Data preprocessing

The fMRI data was preprocessed using SPM12 (Wellcome Trust Centre for Neuroimaging, London). The first 10 volume of the functional images were discarded to avoid initial steady-state problems. Then functional images were spatially realigned to the first image for motion correction and corrected for slice acquisition temporal delay. Subsequently, functional images were co-registered to each participant’s segmented gray matter T1 image, then spatially normalized to the Montreal Neurological Institute (MNI) coordinate system, resampled to 3 × 3 × 3 mm voxels. Finally, all functional images were spatially smoothed with an isotropic 4 mm FWHM Gaussian kernel.

Group ICA and post-processing

Preprocessed data were decomposed into functional components that exhibited a unique time course profile using the group-level spatial independent component analysis, which was implemented in the GIFT toolbox (http://mialab.mrn.org/software/gift/) [29]. First, a subject-specific data reduction principal component analysis (PCA) was performed in which 120 principal components remained. Then at group level, we adopted a high model order ICA to reduce the resting state data into 100 group independent components [30] using the expectation-maximization (EM) algorithm [31] in GIFT. Further, the Infomax ICA algorithm in ICASSO [32] was repeated 20 times [33] to ensure the reliability and stability. Subject-specific spatial maps and time-courses were estimated using the back-reconstruction approach (GICA) [34]. We characterized 50 components as intrinsic connectivity networks (ICNs) by applying the following criteria:[13, 35] whether the peak activation coordinates of the functional components were primarily located in gray matter, and with minimal spatial overlap with white matter structures, vascular, ventricular, edge regions corresponding to artefacts, and susceptibility artifacts. We sorted these 50 meaningful independent components into the interested functional networks including: default mode network (DMN), central executive network (CEN) and salience network (SN) (Fig. 1) according to the spatial correlation values between independent components and the given template [36]. Additional post-processing was conducted to remove remaining noise. Time-courses of the seven components were detrended, despiked and low-pass filtered with a high-frequency cutoff of 0.15 Hz [13]. Moreover, we regressed out the six parameters of head movement.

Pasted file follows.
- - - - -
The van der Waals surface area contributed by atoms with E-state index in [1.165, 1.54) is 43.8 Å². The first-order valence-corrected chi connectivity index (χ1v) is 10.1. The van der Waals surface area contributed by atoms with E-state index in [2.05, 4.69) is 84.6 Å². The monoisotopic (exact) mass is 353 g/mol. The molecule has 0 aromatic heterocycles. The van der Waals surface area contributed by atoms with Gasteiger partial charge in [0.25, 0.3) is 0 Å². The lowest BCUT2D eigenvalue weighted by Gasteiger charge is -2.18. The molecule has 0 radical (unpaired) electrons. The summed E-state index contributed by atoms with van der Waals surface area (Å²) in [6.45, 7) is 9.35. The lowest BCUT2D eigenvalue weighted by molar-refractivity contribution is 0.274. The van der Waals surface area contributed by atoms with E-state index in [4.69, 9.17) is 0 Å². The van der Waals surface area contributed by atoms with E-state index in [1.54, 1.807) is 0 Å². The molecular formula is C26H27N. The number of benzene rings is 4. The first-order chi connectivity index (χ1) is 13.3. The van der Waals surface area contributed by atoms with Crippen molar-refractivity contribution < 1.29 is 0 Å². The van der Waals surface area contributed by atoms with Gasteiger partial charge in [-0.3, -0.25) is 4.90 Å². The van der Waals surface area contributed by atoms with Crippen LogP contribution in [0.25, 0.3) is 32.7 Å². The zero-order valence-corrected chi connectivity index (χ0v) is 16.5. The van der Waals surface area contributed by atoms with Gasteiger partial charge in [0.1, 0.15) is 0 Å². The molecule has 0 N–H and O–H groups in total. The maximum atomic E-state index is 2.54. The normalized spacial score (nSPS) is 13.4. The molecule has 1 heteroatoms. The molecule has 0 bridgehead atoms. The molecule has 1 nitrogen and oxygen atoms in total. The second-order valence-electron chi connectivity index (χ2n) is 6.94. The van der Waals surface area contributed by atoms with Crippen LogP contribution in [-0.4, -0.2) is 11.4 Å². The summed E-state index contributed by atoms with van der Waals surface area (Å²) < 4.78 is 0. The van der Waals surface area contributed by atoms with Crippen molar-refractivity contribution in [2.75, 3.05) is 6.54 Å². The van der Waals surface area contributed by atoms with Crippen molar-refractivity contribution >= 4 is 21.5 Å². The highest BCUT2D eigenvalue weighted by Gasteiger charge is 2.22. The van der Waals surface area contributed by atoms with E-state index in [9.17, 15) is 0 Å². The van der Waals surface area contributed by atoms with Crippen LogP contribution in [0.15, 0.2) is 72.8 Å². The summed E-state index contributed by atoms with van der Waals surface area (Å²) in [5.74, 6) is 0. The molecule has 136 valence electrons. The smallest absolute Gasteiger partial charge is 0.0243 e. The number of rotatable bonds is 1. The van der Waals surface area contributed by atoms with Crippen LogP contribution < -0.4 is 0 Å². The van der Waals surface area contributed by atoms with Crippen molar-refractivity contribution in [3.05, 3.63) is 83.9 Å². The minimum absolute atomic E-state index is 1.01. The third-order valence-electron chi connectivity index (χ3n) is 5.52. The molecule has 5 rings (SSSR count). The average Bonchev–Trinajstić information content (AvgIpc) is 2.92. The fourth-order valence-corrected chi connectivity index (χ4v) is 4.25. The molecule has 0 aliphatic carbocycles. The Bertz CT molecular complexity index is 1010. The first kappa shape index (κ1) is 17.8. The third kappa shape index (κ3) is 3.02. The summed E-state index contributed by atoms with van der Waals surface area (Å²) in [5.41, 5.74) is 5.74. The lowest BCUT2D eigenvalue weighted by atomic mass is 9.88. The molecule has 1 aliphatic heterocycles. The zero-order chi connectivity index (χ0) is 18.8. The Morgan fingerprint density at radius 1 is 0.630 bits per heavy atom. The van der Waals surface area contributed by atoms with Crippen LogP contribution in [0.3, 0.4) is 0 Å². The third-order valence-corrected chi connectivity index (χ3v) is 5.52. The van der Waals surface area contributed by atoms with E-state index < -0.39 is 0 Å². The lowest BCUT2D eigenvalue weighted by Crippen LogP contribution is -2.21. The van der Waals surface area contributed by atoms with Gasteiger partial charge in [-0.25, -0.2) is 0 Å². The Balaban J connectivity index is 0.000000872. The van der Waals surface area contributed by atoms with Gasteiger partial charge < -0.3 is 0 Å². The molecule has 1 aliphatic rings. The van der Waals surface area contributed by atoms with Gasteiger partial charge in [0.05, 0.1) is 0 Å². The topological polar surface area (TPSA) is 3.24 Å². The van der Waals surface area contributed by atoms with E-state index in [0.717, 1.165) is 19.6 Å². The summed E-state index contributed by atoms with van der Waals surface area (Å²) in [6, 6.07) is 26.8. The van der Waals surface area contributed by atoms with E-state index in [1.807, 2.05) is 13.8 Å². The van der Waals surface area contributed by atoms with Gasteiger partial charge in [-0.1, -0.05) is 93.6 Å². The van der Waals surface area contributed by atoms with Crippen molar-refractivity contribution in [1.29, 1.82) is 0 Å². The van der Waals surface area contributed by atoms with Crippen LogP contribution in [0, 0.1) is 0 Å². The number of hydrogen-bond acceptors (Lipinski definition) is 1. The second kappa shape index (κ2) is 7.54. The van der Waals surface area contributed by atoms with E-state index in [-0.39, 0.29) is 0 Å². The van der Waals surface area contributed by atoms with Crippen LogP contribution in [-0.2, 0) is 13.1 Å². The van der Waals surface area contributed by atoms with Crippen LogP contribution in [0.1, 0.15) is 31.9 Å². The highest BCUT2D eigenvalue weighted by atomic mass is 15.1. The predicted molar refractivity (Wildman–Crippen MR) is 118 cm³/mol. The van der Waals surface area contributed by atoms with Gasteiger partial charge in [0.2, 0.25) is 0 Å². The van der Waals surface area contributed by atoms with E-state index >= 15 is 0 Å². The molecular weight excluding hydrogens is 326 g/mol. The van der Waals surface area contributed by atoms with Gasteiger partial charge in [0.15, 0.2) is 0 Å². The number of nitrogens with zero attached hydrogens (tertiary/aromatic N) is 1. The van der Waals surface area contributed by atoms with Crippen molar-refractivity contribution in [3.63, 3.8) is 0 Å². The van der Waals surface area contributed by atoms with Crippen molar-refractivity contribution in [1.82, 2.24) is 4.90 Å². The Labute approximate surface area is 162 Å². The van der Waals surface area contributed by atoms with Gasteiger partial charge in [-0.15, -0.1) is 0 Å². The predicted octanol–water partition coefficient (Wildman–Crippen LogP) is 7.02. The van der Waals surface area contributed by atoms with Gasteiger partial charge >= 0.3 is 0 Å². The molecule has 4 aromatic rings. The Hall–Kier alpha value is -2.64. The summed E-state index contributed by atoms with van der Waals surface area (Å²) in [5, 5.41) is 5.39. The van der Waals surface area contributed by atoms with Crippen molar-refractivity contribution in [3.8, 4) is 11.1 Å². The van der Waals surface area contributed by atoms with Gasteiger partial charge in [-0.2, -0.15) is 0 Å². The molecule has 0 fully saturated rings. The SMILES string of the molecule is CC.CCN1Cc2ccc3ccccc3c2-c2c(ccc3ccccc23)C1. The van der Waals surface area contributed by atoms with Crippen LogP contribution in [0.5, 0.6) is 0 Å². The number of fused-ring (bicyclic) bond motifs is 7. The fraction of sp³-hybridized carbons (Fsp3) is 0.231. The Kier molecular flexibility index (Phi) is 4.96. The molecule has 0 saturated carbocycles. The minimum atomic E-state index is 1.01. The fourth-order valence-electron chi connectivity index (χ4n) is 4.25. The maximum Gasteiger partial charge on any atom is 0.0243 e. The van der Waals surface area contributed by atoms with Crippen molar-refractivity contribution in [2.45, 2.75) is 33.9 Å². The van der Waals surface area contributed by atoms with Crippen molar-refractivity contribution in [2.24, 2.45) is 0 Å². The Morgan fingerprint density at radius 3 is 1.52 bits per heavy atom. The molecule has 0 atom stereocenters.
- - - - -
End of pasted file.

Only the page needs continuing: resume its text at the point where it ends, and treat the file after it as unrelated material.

Fig. 1: Composite map of the three networks. And the pipeline of dynamic functional connectivity and clustering analyses.

figure 1

A The three brain networks, default mode network (DMN, including 7 components), central executive network (CEN, including 9 components) and salience network (SN, including 7 components) are derived from group spatial independent components analyses among all participants. B First, for each participant, the dynamic functional connectivity (FNC) matrices are estimated on each sliding window (200 windows) of a set of components within the three networks. Then we applied k-means clustering algorithm on the dynamic FNC matrices across all subjects to assess the reoccurring FNC’s states. Optimal number of states was determined by elbow method. We showed the averaged FNC pattern and the corresponding total number of windows in each state, percentage of each occurrence was presented in parentheses. The color bar represents the z value of FNC.